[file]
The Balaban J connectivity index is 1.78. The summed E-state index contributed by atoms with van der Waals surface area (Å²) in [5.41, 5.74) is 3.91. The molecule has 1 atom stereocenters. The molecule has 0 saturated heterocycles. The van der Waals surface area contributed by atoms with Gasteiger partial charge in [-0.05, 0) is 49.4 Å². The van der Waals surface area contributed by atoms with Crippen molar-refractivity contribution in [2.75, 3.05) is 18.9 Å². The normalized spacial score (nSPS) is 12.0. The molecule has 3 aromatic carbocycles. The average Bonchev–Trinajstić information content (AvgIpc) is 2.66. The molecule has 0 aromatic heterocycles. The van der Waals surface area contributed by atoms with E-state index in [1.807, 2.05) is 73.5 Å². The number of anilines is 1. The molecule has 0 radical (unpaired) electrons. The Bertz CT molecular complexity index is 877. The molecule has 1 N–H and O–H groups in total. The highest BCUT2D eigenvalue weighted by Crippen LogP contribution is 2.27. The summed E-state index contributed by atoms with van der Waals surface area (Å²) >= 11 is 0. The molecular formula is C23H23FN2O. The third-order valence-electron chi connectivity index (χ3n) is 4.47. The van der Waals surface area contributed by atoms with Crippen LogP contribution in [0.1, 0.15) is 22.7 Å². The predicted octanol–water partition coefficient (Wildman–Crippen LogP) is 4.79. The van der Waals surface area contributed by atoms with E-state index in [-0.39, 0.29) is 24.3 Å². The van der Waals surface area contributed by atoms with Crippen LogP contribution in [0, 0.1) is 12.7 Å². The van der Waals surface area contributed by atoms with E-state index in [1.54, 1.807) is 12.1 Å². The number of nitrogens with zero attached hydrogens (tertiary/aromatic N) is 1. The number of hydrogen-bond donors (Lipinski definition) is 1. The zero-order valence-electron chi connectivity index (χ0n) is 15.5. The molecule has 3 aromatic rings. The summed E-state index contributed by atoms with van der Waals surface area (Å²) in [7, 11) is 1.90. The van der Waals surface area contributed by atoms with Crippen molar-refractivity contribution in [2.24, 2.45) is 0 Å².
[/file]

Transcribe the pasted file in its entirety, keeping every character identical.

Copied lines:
The Balaban J connectivity index is 1.78. The summed E-state index contributed by atoms with van der Waals surface area (Å²) in [5.41, 5.74) is 3.91. The molecule has 1 atom stereocenters. The molecule has 0 saturated heterocycles. The van der Waals surface area contributed by atoms with Gasteiger partial charge in [-0.05, 0) is 49.4 Å². The van der Waals surface area contributed by atoms with Crippen molar-refractivity contribution in [2.75, 3.05) is 18.9 Å². The normalized spacial score (nSPS) is 12.0. The molecule has 3 aromatic carbocycles. The average Bonchev–Trinajstić information content (AvgIpc) is 2.66. The molecule has 0 aromatic heterocycles. The van der Waals surface area contributed by atoms with E-state index in [1.807, 2.05) is 73.5 Å². The number of anilines is 1. The molecule has 0 radical (unpaired) electrons. The Bertz CT molecular complexity index is 877. The molecule has 1 N–H and O–H groups in total. The highest BCUT2D eigenvalue weighted by Crippen LogP contribution is 2.27. The summed E-state index contributed by atoms with van der Waals surface area (Å²) >= 11 is 0. The molecular formula is C23H23FN2O. The third-order valence-electron chi connectivity index (χ3n) is 4.47. The van der Waals surface area contributed by atoms with Crippen LogP contribution in [0.1, 0.15) is 22.7 Å². The predicted octanol–water partition coefficient (Wildman–Crippen LogP) is 4.79. The van der Waals surface area contributed by atoms with E-state index in [-0.39, 0.29) is 24.3 Å². The van der Waals surface area contributed by atoms with Crippen LogP contribution in [0, 0.1) is 12.7 Å². The van der Waals surface area contributed by atoms with E-state index in [1.54, 1.807) is 12.1 Å². The number of nitrogens with zero attached hydrogens (tertiary/aromatic N) is 1. The number of hydrogen-bond donors (Lipinski definition) is 1. The zero-order valence-electron chi connectivity index (χ0n) is 15.5. The molecule has 3 aromatic rings. The summed E-state index contributed by atoms with van der Waals surface area (Å²) in [7, 11) is 1.90. The van der Waals surface area contributed by atoms with Crippen molar-refractivity contribution in [2.24, 2.45) is 0 Å².